You may have heard that Fujifilm has opened the door slightly to third-parties regarding their APS-C based X-mount. It seems they've finally given in to both unrelenting pressure from their users and the reality of being able to fully flesh out their lens lineup with more niche lenses in a timely and profitable way. One example: poor sales of the $5995 XF 200mm ƒ/2 with 1.4x Teleconverter, a specialty prime designed for sports and wildlife photographers. It seems very few people "clamoring" for that sort of lens actually put their money where their mouths are and has made Fujifilm gun shy about serving up more high performance, expensive, niche lenses. However, the result is Fujifilm opening up X-mount to approved third parties...
When the X-H1 was introduced, it was described as a sibling lineup; specifically an approximately 60/40, video-weighted hybrid that also shot great stills. It had a larger body and grip, not just to facilitate the IBIS system, but to give it better balance with larger cinema lenses for owners seeking a capable video camera. The X-T series was defined to be exactly the opposite ratio; a stills-centric camera that also shot great video. However, like the odd inclusion of a factory adjustable leaf spring shutter switch on the X-H1, a feature that's more coveted by stills shooters, the X-T4 has also incorporated a couple of weirdly out of place features that betrays Fujifilm's original description of the X-T series being stills-focused.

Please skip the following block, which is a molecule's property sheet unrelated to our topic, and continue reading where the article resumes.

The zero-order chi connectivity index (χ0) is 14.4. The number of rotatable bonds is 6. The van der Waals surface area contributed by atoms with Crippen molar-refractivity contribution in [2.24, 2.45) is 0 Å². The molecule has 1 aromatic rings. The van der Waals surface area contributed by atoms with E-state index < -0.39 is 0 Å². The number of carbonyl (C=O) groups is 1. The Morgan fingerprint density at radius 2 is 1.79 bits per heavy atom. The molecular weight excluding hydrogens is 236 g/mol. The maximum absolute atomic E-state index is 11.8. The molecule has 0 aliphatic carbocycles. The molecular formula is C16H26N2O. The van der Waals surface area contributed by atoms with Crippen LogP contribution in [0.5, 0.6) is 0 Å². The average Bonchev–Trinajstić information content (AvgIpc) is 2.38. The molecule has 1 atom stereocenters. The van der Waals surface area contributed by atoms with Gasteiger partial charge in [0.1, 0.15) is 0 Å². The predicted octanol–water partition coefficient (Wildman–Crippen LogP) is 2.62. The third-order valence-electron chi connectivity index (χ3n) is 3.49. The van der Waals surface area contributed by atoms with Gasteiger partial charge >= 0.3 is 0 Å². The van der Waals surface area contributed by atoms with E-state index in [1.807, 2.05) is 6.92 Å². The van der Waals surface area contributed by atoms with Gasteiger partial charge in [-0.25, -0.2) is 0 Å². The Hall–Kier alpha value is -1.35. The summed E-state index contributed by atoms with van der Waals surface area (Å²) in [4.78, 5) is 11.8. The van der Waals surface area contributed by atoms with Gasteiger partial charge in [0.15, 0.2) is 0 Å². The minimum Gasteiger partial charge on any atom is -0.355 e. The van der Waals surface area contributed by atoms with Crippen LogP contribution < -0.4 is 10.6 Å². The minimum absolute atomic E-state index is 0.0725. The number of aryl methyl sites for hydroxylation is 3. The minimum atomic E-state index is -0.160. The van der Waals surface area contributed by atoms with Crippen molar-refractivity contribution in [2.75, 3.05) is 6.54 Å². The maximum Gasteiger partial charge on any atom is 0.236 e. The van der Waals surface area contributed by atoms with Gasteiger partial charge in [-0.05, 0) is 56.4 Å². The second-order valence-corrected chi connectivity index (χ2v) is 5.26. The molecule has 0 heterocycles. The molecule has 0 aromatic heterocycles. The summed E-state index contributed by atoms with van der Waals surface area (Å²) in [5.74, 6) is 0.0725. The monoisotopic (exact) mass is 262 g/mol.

Fujifilm proudly declared they would not be going with a 35mm sensor size in the future, for one, believing that it's a bit redundant since they currently cover APS-C and cropped medium format. There are significant benefits to both formats: the former covers a Super35 area and is currently fast enough for excellent video capabilities that consumer level 35mm cameras are currently unable to match, while medium format has a level of detail and low light capability that exceeds all current 35mm format sensors.
A few weeks ago, I went to my local camera store to check out the X-H1 when it was released. Based on my 20-25 minutes with it, here’s what I found:
Beginning with a Fujifilm X-T20, a cold, wet November hike to photograph Twin Falls enlightened me to the benefits of a weather sealed camera. It was then durability surpassed convenience in priority and I bought my Graphite Silver Edition X-T2. 90 days later, I feel I’ve spent enough time with it to render a proper judgment, so here’s my own review of what I’ve experienced and ultimately learned.